Tigers third baseman Brandon Inge, delivered here by fans who chose him in the 2009 All-Star Game Sprint Final Vote, never hit a single homer as one of the eight contestants. So why did he seem like the happiest guy at Busch?
"Some guys I talked to about it said they couldn't have fun because it was too stressful," Inge said afterward. "I loved it. I'd do it again in a heartbeat. I really would. I'd ask them to do it again. ...
"I told you I was going to have fun no matter what. You're not going to bring me down."
That kind of attitude was a microcosm of St. Louis sentiment. Yeah, the natives wanted Pujols to win. Badly. They did their best to spur him on, and even the Busch Stadium audio team got involved by playing loud music and suddenly firing up the crowd during Pujols' slow start. Pujols made it into the second round, but that was as far as he could go. Fielder and Nelson Cruz made it to the final round, and Fielder's 23 total homers proved enough to win it.
"I wish I could have put on a better show for the fans," Pujols lamented afterward. "But I'm thankful for the opportunity to be around these great players."
It was the second consecutive year that a Texas Rangers outfielder finished second in the Home Run Derby. Only this time it wasn't a Twins player that beat him; Joe Mauer, along with Carlos Pena of the Rays, were odd men out in that swingoff to decide the fourth guy who advanced from the first round after they each tied with five apiece.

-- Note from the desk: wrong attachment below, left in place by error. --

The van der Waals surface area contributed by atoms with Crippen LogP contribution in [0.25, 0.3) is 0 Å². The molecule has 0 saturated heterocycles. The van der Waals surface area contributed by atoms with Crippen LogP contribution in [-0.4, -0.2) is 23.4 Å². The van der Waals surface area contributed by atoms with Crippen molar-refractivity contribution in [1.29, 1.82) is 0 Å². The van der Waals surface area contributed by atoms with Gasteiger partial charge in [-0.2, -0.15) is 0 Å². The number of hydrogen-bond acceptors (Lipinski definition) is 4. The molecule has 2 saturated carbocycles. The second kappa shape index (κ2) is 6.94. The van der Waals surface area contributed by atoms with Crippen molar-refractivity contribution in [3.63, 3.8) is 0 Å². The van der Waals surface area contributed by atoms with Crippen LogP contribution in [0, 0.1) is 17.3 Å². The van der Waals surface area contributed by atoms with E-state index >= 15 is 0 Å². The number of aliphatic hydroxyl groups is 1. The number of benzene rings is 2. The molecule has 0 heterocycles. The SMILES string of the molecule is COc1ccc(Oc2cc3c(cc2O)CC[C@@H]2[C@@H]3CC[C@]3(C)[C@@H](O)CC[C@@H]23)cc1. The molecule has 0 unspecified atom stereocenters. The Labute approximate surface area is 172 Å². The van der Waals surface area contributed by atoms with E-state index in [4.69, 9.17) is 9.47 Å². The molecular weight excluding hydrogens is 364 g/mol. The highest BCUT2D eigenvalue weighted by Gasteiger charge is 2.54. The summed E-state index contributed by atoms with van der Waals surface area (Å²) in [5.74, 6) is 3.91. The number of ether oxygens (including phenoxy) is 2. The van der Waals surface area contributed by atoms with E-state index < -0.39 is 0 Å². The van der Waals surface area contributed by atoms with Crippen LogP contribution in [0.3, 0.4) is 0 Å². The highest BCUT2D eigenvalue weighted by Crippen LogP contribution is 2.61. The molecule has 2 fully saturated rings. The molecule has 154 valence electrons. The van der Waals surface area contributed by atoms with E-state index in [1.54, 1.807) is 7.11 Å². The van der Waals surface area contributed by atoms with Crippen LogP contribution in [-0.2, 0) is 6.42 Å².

All-Stars Among Us winners meet
For the first time, all 30 winners of the People magazine contest decided by fans all had a chance to gather in a show of true role-model power. They were greeted by Commissioner Bud Selig, who will hold his annual Town Hall Chat starting at 1:30 p.m. ET on Tuesday as a way of answering questions from baseball fans.
"They are pillars of their community," Selig said of the 30 winners. "They help the underprivileged, fighting disease, supporting our troops. The All-Stars Among Us have sacrificed their time and energy to help others. And that's what we are here today to celebrate."
President Obama's first pitch
Many people are looking forward to the First Fan tossing out the ceremonial first pitch before this Midsummer Classic, and on Monday it was confirmed that Obama also has accepted FOX Sports' request to appear in the broadcast booth for an inning of the game.
This will be an historic night for Obama, who will become the first president since Gerald Ford in 1976 to throw out the ceremonial first pitch before an All-Star Game. John F. Kennedy and Richard Nixon were the only other Presidents who have accepted this honor during previous Midsummer Classics.
The 80th Major League Baseball All-Star Game will be televised nationally by FOX Sports, in Canada by Rogers Sportsnet and Sportsnet HD and televised around the world by Major League Baseball International, with pregame ceremonies beginning at 8 p.m. ESPN Radio will provide exclusive national radio coverage, while MLB.com will provide extensive online coverage.
Mark Newman is enterprise editor for MLB.com. This story was not subject to the approval of Major League Baseball or its clubs.